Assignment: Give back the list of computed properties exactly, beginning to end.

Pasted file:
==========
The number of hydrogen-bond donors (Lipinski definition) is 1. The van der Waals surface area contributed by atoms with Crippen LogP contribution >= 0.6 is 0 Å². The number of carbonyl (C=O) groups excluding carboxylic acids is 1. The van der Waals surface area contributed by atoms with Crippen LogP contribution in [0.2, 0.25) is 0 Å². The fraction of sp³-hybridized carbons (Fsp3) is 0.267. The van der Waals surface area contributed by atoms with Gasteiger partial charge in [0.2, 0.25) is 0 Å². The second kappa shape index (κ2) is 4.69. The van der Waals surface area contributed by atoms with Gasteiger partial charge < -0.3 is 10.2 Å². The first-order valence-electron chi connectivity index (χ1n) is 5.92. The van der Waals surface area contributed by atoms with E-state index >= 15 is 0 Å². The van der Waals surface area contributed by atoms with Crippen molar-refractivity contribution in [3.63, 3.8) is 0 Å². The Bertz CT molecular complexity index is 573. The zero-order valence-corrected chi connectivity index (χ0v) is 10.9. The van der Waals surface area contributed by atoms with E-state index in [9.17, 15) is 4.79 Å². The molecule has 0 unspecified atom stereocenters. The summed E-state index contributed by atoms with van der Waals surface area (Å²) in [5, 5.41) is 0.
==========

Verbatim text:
The number of hydrogen-bond donors (Lipinski definition) is 1. The van der Waals surface area contributed by atoms with Crippen LogP contribution >= 0.6 is 0 Å². The number of carbonyl (C=O) groups excluding carboxylic acids is 1. The van der Waals surface area contributed by atoms with Crippen LogP contribution in [0.2, 0.25) is 0 Å². The fraction of sp³-hybridized carbons (Fsp3) is 0.267. The van der Waals surface area contributed by atoms with Gasteiger partial charge in [0.2, 0.25) is 0 Å². The second kappa shape index (κ2) is 4.69. The van der Waals surface area contributed by atoms with Gasteiger partial charge < -0.3 is 10.2 Å². The first-order valence-electron chi connectivity index (χ1n) is 5.92. The van der Waals surface area contributed by atoms with E-state index >= 15 is 0 Å². The van der Waals surface area contributed by atoms with Crippen molar-refractivity contribution in [3.63, 3.8) is 0 Å². The Bertz CT molecular complexity index is 573. The zero-order valence-corrected chi connectivity index (χ0v) is 10.9. The van der Waals surface area contributed by atoms with E-state index in [9.17, 15) is 4.79 Å². The molecule has 0 unspecified atom stereocenters. The summed E-state index contributed by atoms with van der Waals surface area (Å²) in [5, 5.41) is 0.